I have had experience “letting go” of employees for a variety of reasons
including lay-offs and poor performance. Here are three suggestions to
handle this with grace, dignity, and compassion:
.. Figure out who you will let go and
.. First and foremost, if you believe you will need to let go of a
few employees due to a drop in revenues, cash flow restrictions, or other
business performance-related issue, figure out who you will let go and
inform them as soon as possible. When companies are not performing well,
word starts to spread, rumors begin to circulate, and employees get
extremely nervous. Employees worry about job security, what they will do
next, and much more. If the rumors swirl for too long, employee performance
and morale will plummet. After you speak to the employees you will release,
have a company meeting and let everyone know what happened and why. This
way, you quash the gossip, provide transparent information, and stop
remaining employees from wondering if they are next on the chopping block.
.. For employees that you are laying off:
Explain to each employee individually in a sit-down, face-to-face meeting why you must let him or her go. Focus on how well he or she performed his or her job but stress the fact that the company must reduce expenses and conserve cash by eliminating the position. Also share with the employee what has led to the company’s poor performance, including mistakes you may have made as the owner. If you want
to hire back the employee when things improve, share that with the employee
along with your plan for improvement. Be honest. You do not want an employee
hanging on to hope of returning when the likelihood is only 20%.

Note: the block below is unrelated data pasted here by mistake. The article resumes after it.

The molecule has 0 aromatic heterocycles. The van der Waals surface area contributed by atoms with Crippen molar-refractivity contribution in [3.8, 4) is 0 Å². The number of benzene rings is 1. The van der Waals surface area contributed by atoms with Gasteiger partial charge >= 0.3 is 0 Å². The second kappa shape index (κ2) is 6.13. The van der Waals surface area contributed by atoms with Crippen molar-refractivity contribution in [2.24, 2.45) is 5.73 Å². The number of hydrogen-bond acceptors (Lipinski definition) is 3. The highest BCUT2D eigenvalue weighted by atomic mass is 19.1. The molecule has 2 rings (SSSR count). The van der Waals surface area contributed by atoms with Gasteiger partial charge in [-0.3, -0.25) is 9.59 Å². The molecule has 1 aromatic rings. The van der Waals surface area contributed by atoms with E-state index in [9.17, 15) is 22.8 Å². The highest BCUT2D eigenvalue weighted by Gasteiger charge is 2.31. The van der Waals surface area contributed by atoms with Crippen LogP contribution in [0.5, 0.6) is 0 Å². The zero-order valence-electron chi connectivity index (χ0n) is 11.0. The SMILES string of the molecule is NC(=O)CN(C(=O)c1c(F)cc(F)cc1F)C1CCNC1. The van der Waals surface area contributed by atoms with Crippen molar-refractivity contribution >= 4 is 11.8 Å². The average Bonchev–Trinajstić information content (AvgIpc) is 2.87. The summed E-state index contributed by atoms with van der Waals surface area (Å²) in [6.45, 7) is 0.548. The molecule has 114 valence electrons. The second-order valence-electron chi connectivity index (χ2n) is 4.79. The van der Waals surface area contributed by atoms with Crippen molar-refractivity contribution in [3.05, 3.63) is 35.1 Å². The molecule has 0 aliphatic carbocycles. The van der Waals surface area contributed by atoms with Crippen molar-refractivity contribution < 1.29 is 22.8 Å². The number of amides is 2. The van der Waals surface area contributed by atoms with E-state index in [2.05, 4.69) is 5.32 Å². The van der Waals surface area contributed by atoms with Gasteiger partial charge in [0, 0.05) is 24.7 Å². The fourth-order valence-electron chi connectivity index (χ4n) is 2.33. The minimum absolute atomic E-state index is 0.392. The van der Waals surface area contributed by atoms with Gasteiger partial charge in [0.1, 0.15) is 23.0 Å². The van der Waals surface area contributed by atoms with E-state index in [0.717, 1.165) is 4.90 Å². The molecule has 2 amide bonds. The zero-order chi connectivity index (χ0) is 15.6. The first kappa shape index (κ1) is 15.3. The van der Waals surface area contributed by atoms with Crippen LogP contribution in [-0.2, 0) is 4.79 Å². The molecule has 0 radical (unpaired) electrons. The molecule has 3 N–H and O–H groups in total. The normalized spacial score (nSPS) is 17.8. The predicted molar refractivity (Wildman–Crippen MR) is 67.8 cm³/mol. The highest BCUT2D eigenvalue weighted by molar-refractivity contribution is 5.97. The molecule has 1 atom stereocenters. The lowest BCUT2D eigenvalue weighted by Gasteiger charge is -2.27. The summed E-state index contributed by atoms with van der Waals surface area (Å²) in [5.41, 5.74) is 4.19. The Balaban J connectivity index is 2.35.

.. For employees that you are firing due to non-performance:
Sit down with the employee face-to-face. (You must have a documented record of poor performance, corrective actions, and coaching sessions with the employee,
otherwise you will open yourself to a wrongful termination suit.) Briefly
share with them the history of subpar performance, corrections and coaching.
The purpose is not to beat up the employee but to help him or her understand
why he or she is being fired. Explain what your expectations are for all
employees, for that position, and that your company and the employee are
just not a good fit because the employee could not meet the expectations.
Also explain that it could be a cultural mis-fit or a job mis-fit. Perhaps
the employee would perform better in a more /less structured environment
(depending on your company) or in a different position or role that your
company does not currently have. Focus on the lack of fit and not on the
person’s shortcomings because everyone is good at something. They just may
not know what yet!